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Jon Fortt makes a point with his hands on the set of his TV show

Freedom to experiment

The DePauw provided a laboratory for experimentation and learning for Jon Fortt ’98, who continues to try out ideas as a professional journalist focused on technology.

As a student reporter and ultimately editor-in-chief, “I really fell in love with the independent student newspaper, the environment, the laboratory environment of students learning from each other,” he said. And though journalism has changed since Fortt started practicing it, “I think it’s still important to think about ways that, in a connected, digital society, DePauw and The DePauw and student media can remain that sort of laboratory.”

Jon Fortt portraitFortt knows what he’s talking about, in more ways than one. Not only has he been a reporter for more than 20 years, but he has covered technology specifically almost from the beginning, having been assigned to do so during his first post-graduation job at the Herald-Leader in Lexington, Kentucky. He moved to Silicon Valley to work at the San Jose Mercury News, where he covered fledgling tech companies, including Apple and Adobe. He switched to broadcast journalism in 2010 when he went to work for CNBC. He became co-anchor of “Squawk Alley” in November 2013 and has held the same role at “TechCheck” for the past year.

His resume speaks to his willingness to experiment: He created, hosts and is executive producer of “Fortt Knox,” a five-year-old digital interview program. He created and writes a weekly “Working Lunch” segment, focusing on founders and CEOs, for CNBC’s “Power Lunch,” and a segment called “On the Other Hand” for “Squawk Box,” in which he argues both sides of contentious business issues. After George Floyd was killed, Fortt – wishing to “prepare my young sons for life in America” – created a multi-part online course called “The Black Experience in America.” He also is publisher of Cross Cultural Newsletter, a Christian and cultural exploration of the Bible.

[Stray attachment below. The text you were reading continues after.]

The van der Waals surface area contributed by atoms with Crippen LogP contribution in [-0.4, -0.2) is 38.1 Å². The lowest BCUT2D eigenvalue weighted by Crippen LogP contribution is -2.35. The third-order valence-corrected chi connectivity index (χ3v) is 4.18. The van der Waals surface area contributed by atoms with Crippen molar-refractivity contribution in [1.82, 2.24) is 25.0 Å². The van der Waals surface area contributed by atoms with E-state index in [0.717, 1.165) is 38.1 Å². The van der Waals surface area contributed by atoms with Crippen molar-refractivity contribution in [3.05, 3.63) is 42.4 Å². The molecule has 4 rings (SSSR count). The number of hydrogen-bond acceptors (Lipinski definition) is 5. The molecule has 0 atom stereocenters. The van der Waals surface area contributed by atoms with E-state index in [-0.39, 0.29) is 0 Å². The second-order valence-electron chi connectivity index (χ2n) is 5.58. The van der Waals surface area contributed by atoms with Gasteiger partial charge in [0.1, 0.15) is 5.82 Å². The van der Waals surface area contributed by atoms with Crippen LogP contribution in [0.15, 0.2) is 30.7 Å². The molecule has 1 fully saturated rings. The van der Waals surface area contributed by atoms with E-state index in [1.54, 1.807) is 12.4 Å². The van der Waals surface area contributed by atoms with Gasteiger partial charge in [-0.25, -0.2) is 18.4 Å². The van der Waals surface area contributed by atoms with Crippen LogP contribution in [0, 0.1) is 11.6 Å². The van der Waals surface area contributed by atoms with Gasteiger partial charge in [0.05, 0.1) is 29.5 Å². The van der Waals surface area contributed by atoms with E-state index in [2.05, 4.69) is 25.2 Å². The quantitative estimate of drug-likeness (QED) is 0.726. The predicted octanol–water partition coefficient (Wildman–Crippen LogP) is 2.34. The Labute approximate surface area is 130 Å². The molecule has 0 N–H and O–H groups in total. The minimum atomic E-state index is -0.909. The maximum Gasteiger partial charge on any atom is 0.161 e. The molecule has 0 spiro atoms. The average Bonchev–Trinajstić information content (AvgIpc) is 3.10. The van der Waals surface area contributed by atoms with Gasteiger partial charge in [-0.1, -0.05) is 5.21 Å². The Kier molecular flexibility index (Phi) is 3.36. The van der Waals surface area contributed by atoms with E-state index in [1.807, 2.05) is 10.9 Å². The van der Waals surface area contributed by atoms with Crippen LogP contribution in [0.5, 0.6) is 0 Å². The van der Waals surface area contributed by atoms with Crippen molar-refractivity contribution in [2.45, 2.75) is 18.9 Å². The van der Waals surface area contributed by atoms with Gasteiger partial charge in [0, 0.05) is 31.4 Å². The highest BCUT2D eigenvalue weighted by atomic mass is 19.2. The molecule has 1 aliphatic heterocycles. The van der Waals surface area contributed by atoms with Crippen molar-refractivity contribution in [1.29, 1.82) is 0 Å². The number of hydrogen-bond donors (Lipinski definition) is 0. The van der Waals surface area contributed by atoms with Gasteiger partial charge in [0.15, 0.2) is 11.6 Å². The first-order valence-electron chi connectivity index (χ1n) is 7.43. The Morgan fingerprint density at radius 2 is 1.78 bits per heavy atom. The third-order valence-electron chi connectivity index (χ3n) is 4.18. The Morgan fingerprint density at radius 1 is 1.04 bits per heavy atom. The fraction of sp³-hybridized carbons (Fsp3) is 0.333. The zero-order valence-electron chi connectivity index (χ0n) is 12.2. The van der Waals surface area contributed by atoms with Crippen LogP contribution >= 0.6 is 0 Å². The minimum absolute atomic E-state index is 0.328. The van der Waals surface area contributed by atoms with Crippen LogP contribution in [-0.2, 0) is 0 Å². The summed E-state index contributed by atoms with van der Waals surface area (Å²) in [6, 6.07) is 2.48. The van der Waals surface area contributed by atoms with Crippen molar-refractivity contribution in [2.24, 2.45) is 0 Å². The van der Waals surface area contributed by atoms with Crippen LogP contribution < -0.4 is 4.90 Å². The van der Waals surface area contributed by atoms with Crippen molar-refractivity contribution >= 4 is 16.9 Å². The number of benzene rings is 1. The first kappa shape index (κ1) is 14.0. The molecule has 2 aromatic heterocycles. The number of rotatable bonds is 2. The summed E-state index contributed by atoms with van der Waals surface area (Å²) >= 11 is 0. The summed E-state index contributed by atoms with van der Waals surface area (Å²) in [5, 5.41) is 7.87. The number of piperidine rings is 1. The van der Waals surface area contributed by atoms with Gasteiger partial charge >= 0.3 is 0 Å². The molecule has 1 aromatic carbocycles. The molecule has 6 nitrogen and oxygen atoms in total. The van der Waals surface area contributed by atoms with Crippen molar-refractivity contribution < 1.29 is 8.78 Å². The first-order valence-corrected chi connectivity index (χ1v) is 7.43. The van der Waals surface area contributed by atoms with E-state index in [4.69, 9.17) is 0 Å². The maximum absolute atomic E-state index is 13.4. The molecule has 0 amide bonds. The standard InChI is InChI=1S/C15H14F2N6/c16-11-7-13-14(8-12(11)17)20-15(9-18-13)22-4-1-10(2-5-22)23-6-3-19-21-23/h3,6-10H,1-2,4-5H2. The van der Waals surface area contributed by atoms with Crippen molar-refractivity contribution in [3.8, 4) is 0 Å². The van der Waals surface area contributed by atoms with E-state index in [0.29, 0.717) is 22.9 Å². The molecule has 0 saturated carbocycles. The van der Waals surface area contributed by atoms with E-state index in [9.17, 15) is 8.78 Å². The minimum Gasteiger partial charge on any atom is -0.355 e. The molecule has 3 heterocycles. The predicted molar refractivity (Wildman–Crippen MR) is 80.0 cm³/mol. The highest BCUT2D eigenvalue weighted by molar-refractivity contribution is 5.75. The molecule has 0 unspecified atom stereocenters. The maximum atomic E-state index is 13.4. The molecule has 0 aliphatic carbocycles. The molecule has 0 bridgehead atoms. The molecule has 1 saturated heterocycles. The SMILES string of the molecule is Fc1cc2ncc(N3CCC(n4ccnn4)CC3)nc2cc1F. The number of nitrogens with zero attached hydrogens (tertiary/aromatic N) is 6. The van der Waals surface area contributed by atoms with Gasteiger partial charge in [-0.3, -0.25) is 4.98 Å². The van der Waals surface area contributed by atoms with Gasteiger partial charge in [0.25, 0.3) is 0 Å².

The DePauw prepared him to work in the media, he said. He covered two hazing scandals, and “they weren’t popular stories with everyone. And I learned to take the heat for those kinds of things.” Around the same time, he wrote a feature story about eating disorders, and got a tip from the president of a sorority about which he had just written. “That trust was still there,” he said, and she recognized that “I was trying to do the right thing for the community. …

“That’s part of the unique laboratory of DePauw. When it’s working the right way, you learn that sometimes all the aspects of civil society, including journalism, aren’t pleasant going down, but they’re good medicine for the body politic.”

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